The current laws may very well prohibit sales to anybody under the age of 21, but when one of the major side effects of the product that you are peddling is forgetfulness, you have to take into account the possibility that more than just your clientele are going to come into contact with your wares.


What are your concerns about marijuana edibles? Let me know your thoughts in the comments!
Thanks for reading!

About the Author:

Damien Marty once tried to be a pioneer in domesticated Yellow Jackets; now he and his horrifically swollen face sit at home and write informative articles about food and science, other other fascinating topics. If you ever need a helping hand with a hard-to-remember factoid, or are interested in having him (terribly) sing at your doorstep, simply yell loudly out your window and he'll be there when he can.

Thursday, September 4, 2014


I don’t have a joke to start this one off with, and I apologize in advance for all of the conjecture that follows, dear reader. It would seem that right under our very noses a “trade war” has been brewing in the storm clouds in the distance; a dark and sinister one that threatens to destroy the very fabric of our meat economy…

Our meat-conomy.
Alright, so I tried, but I can’t keep this smile down. Apparently what is going on is that last year Congress passed a bill that would force meat-packers to actually indicate where the meat came from. See, before the label would read something like “Product of the US” and the consumer would just assume that the rib-eye they were about shovel into their gullet was born and bred in the good U.S. of A. Unbeknownst to the poor, unwary, “soon-to-be-victim”, that rib-eye was actually born in Canada, and then carted over to the United States to be raised and slaughtered.
The old label laws left a loophole that allowed the packing company to be vague about the specific origins of their stock, as they only had to be labeled as “products” of the United States if they were butchered and sold within the borders. While there is nothing inherently insidious about this practice, when bad things happen and someone gets “Foot and Mouth Disease” from a cut of God Knows Where bred beef that was killed in the U.S.A. (and therefore under the old laws there needn’t be any label indicating where specifically it came from), certain consumer advocacy groups believe that the customer has the right to know exactly where their meat existed from birth to bought.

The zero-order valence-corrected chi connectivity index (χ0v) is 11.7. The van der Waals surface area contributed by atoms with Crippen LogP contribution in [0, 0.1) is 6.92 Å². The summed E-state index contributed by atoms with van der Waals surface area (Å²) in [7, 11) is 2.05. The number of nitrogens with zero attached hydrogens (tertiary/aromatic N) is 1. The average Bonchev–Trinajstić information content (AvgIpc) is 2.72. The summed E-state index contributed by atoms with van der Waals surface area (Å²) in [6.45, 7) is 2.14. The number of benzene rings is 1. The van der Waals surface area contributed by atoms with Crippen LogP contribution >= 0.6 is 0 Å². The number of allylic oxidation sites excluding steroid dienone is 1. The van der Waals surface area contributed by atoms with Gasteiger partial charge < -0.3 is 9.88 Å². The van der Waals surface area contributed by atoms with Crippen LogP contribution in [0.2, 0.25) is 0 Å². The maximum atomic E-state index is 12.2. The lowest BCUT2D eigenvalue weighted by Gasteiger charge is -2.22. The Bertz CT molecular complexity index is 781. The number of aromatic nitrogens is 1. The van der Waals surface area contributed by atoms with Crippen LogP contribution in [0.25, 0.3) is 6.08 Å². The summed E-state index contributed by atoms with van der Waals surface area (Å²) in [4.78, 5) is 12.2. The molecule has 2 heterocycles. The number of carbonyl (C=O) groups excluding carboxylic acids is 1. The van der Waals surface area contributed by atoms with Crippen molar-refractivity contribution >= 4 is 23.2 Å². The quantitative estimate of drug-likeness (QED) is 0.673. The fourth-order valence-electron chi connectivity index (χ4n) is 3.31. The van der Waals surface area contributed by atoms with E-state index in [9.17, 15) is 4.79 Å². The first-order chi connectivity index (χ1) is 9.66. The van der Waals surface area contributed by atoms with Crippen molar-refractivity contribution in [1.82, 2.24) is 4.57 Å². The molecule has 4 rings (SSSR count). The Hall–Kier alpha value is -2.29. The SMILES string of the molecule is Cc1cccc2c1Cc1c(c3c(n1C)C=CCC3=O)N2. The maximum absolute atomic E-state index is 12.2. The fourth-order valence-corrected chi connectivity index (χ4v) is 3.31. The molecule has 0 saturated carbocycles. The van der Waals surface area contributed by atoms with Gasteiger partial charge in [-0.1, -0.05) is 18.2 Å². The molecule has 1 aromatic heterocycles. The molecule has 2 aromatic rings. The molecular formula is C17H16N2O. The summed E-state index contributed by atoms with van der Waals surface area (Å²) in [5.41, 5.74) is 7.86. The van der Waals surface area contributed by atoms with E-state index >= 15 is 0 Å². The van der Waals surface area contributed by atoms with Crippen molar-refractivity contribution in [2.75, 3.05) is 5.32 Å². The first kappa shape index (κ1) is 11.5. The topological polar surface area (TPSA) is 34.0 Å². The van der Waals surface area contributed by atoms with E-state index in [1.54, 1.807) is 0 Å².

The issue that we find, and that opponents of the bill are trying to make known as loudly as they can, is that keeping such close tabs on the livestock drives up cost while bogging down productivity. Since we import a lot of our meat from other countries, this would require that companies that lay outside of our borders who wish to do business with us would have to adhere to these new label laws as well. Responses from Canadian officials, being the more vocal of the collective (closely followed by Mexico), have already threatened to enter into a “trade war” with the United States, stating that they will impose tariffs on American products and goods if the label laws are not reverted back soon.
Personally, and I apologize because this is where it may get opinion heavy. I feel I can see and understand both sides of this argument on the issue. Having been at the receiving end of some bad pork on more than one occasion myself, I can definitely see where the idea of having more in-depth information immediately at your fingertips can be a good thing. I for one am a huge proponent of the “tell the customer everything” mentality which is so rarely found in current business practices today.
The entire meat-conomy (too good to never use again) basically only exists because of how well streamlined it is. You can watch documentary after documentary showcasing the truly horrific ways animals are treated in these environments, but the truth remains evident: for what it is doing, the meat-conomy is incredibly efficient. The end goal of those companies is to put pork, beef, chicken, and occasionally ammonia in your stomach, and the demand is so terrifyingly large that the only way to keep up was to create the monster we (I) call the meat-conomy. This machine was created, and we as the consumers nursed its creation.
Making any sudden change to the corporate practices of such a system is bound to cause abrupt complications in the established “flow” of business. The “trade war” that is being threatened, as I’ve already described, is a result of Canadian officials declaring that the added overhead cost of tracking each individual animal is causing estimated losses up to “one billion dollars” per year. The cited reasoning is that the additional cost of keeping track of every single head causes a superfluous amount of “busy work”, forcing the company to spend additional amounts on more manpower, and filing systems.